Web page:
the objectives originally set, in order to show the effectiveness of the
programme. As well as solving any potential blind spots with the new system, it
will also guide the business in future security programmes.
Considerations of a building security programme
When designing a building security programme, including
access control, there are several considerations to ensure it performs
effectively and efficiently.
Roles in access control
Roles within an access control based building security
programme means that every employee or visitor is assigned a role within the
system that determines the permissions that the system grants them. For
example, an employee could have access to all parts of the building whereas a
visitor might only have access to the main corridors, meeting rooms and toilets.
Building security is key and visitor management can help
maintain this. By integrating visitor management with access control, it
ensures all visitor movements are tracked and restricted areas stay off-limits.
This is especially necessary when external contractors or visitors are not
escorted around the building by a host.
Visitor management could be achieved through access cards,
such as a visitor badge, and can even be programmed to ensure that any visitors
overstaying their allotted time will not have access to restricted areas.
Parking controls and security work with building access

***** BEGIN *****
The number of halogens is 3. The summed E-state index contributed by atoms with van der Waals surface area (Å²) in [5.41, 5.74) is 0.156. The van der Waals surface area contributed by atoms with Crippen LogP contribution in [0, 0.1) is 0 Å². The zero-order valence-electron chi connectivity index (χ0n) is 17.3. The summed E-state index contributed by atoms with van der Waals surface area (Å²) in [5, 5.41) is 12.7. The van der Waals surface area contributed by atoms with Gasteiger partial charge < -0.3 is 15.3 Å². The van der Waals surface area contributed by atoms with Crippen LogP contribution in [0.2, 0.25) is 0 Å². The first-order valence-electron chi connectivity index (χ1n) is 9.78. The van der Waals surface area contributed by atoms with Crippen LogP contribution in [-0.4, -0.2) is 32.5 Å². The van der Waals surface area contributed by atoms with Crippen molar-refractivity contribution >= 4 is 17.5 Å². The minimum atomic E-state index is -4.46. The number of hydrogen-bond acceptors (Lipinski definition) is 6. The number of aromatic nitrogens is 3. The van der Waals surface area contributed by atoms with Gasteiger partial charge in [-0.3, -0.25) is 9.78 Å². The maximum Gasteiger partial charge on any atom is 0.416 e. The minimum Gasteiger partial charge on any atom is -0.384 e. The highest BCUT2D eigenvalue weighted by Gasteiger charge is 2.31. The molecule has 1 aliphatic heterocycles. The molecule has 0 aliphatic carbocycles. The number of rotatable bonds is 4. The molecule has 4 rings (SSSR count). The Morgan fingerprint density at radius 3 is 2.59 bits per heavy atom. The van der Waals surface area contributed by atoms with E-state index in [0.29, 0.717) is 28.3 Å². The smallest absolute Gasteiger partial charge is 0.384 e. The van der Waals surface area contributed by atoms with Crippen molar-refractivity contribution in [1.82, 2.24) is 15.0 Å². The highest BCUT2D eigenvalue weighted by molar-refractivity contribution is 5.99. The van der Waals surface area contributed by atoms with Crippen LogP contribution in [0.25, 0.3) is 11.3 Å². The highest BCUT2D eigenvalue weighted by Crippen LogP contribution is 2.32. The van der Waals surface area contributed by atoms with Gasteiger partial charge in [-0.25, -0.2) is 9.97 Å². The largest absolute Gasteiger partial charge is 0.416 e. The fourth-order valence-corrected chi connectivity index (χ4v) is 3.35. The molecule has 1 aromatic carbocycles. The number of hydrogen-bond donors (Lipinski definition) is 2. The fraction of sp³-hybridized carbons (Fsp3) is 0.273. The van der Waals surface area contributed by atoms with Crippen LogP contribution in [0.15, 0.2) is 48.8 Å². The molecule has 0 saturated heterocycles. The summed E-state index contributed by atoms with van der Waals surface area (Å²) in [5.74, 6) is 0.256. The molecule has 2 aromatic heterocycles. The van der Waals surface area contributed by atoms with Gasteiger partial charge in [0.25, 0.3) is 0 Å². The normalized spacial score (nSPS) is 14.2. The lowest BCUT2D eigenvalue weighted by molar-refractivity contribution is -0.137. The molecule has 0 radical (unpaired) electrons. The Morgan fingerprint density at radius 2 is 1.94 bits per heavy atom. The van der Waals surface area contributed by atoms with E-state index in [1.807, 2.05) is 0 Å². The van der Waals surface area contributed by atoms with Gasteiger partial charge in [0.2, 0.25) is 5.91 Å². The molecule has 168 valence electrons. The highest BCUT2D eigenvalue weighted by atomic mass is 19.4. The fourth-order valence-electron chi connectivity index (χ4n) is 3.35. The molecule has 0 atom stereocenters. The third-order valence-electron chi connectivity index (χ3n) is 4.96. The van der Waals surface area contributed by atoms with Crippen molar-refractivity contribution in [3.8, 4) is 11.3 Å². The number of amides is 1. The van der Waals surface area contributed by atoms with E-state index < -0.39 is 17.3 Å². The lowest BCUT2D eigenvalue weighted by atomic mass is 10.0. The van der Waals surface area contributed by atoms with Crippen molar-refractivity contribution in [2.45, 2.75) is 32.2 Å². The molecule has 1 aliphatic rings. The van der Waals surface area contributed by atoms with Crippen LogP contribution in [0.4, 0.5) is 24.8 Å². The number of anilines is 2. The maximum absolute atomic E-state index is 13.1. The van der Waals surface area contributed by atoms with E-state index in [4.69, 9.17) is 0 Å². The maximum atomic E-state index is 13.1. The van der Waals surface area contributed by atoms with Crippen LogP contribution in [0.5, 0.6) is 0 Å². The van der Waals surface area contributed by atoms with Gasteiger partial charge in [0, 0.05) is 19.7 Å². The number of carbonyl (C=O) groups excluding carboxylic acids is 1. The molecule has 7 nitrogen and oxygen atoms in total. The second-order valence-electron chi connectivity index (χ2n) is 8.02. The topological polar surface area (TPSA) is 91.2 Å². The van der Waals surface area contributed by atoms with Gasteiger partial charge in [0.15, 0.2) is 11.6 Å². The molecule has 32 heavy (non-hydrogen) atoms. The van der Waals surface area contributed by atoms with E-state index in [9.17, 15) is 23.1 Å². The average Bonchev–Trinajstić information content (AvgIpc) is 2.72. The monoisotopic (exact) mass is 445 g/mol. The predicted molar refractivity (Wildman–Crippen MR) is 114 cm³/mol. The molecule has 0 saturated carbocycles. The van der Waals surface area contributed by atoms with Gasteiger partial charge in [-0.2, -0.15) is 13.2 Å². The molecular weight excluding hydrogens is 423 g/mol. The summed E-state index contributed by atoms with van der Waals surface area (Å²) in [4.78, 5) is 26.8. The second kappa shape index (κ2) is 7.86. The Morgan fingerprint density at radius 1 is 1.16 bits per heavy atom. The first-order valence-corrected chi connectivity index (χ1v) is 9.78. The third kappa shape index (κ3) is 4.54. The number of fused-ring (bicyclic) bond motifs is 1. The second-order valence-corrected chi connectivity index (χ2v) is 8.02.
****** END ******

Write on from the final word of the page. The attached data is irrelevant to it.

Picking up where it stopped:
control to prevent unauthorised individuals or vehicles from gaining access to
the car park. There are many different types of parking security but two common
components are a gate or barrier, and an access control point.
By including parking security into building security
programmes, it ensures access is controlled throughout a building's premises
and that everything is consistent. If a visitor doesn’t have access to the
building without a host, they will have to be given special permission to use
any parking facilities as well. Starting security from the site perimeter and
working inwards can prove to be a cost-effective route forward. By controlling
larger volumes of people from the perimeter, you are able to easily manage the
smaller numbers from within the premises.
Find out more
At TouchStar ATC, our experts work to provide bespoke access
control and CCTV solutions to ensure any building security programme works at
the highest level.
We’ve been supplying bespoke security solutions
to businesses across a variety of sectors for more than 30 years. Our experts
are on hand and more than happy to assist you in choosing the right system to
suit your organisation. Contact us today to find out how we can help.
ABOUT THE AUTHOR – LYNDEN JONES
Lynden joined Touchstar ATC (formally Feedback Data) in a sales role for Access Control in 2010. Prior to joining the company, Lynden held both Production and Account Manager roles, gaining wide technical and commercial experience within the electronics market.
In 2013 Lynden was promoted to Sales Director and in 2017 he took overall responsibility of the business as Managing Director.As well as running Touchstar ATC, Lynden still remains extremely active in the sales and key account management aspects of the business. When not involved in the business, Lynden is a keen performance car enthusiast.